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Basic Security Guidelines for Programming In Any Language

If you have a website, it's being attacked, probably on a daily basis. Looking at your server logs will almost undoubtedly show you many, many attempts at gaining entry by password-guessing bots or by repeated attempts to exploit your web forms. Expect that every form you use will be attacked mindlessly over and over by bots. It's just the way it is these days. Plan for it and guard against it. In this article I'll give you some basic tools and techniques to help make sure that you stay in control of your server or web site.

A Little Background
The bots and people trying to get into your server don't necessarily want your content, they want your platform. They want to be able to serve malware, send spam, host phishing and 'pill' sites, store warez and child porn, launch attacks on other sites, and so on. Your content is usually of no interest to them. Your computing power is. Publicly accessible servers are seen as resources for organizations with malicious or illegal intents. They don't care who or what they're harming or attacking. They just want to use your server to continue whatever they're doing. Many times, the attack is done through a zombie or bot, run on someone else's home PC. (I'm looking at you, Microsoft Windows.)

Let's be clear here- these days attacks against your site probably aren't  being done by some lone hacker in his room late at night, just doing this for the challenge. These days most exploits are done by well-run criminal enterprises using botnets to scan and exploit any server they can find. These groups use other people's servers to attack people and other servers while protecting their identity. The attackers are very smart and have good tools. The objective isn't as much to destroy your files or deface your pages- they want to put something on your machine, perhaps a phishing site, perhaps a pill store, perhaps a directory full of child pornography. They can and will use your machine to distribute anything they want.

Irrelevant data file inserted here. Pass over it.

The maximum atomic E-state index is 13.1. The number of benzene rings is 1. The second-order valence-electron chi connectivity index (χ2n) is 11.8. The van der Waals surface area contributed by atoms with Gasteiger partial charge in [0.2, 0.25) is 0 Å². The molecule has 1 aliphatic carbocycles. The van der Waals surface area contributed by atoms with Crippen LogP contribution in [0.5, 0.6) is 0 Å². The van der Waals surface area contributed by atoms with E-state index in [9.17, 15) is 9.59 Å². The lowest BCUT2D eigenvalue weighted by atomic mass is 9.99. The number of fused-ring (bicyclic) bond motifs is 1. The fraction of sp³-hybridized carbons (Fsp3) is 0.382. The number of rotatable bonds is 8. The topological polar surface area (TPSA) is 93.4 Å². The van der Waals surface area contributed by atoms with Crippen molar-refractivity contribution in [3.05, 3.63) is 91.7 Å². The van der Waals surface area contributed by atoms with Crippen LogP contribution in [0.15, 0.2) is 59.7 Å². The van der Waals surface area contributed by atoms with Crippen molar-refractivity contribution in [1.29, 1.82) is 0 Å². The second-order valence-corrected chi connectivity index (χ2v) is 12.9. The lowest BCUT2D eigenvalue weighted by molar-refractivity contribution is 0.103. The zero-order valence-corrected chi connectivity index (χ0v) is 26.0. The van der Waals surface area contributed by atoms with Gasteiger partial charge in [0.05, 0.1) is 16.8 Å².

XSS (Cross-Site Scripting) and SQL Injection
XSS and SQL injection exploits are real problems and they're often fully automated. As mentioned above, it's not a lone hacker trying to mess with your site, it's botnets fuzzing every form they can find trying out long lists of common exploits. If your site is vulnerable, the chance of it getting hammered by a bot is actually pretty good.

Writing secure code takes about the same amount of time as writing insecure code if it's done correctly. Baking security into the application should not require a lot more code or time. If you write exploitable apps, you leave yourself open to liability if (when) it's exploited. If a client's site is cracked and it's due to your code being insecure, guess who's at the top of the list to be sued (or at least blamed)? You are. If you knowingly deliver insecure code, you're liable should something happen as a result.

All web-facing code must be made secure. ALL of it. Let's say you have a site that's very, very secure- that is, it's nicely locked down with no real security holes. You then add a simple app, like a contact form. If the contact form is insecure, you've just opened the entire site to being exploited, having its data stolen, etc. It's the "weakest link" principle in action, like having a very well secured home but leaving the back door unlocked.

Some basic security guidelines for programming in any language.

Suggestions for contact forms (and other forms, as needed):

  1. Filter all tabs and carriage returns (\t, \r, \n) from the email addresses (sender and recipient), plus the name fields.
  2. Prohibit the string "http". Look for it and disallow sending if it's in any of the fields. This works amazingly well. If they need to send you a URL, email them back and get it. This one trick will stop the vast majority of robotically-generated spam.
  3. Use a CAPTCHA mechanism or use a timing function that fals the form if it's submitted too quickly (or after too long a period of time). For example, no human can fill out and submit a form with five text fields in under 1 second- but a bot can (and will). Make a form that's filled out to fast trigger a failure and refuse the form submission.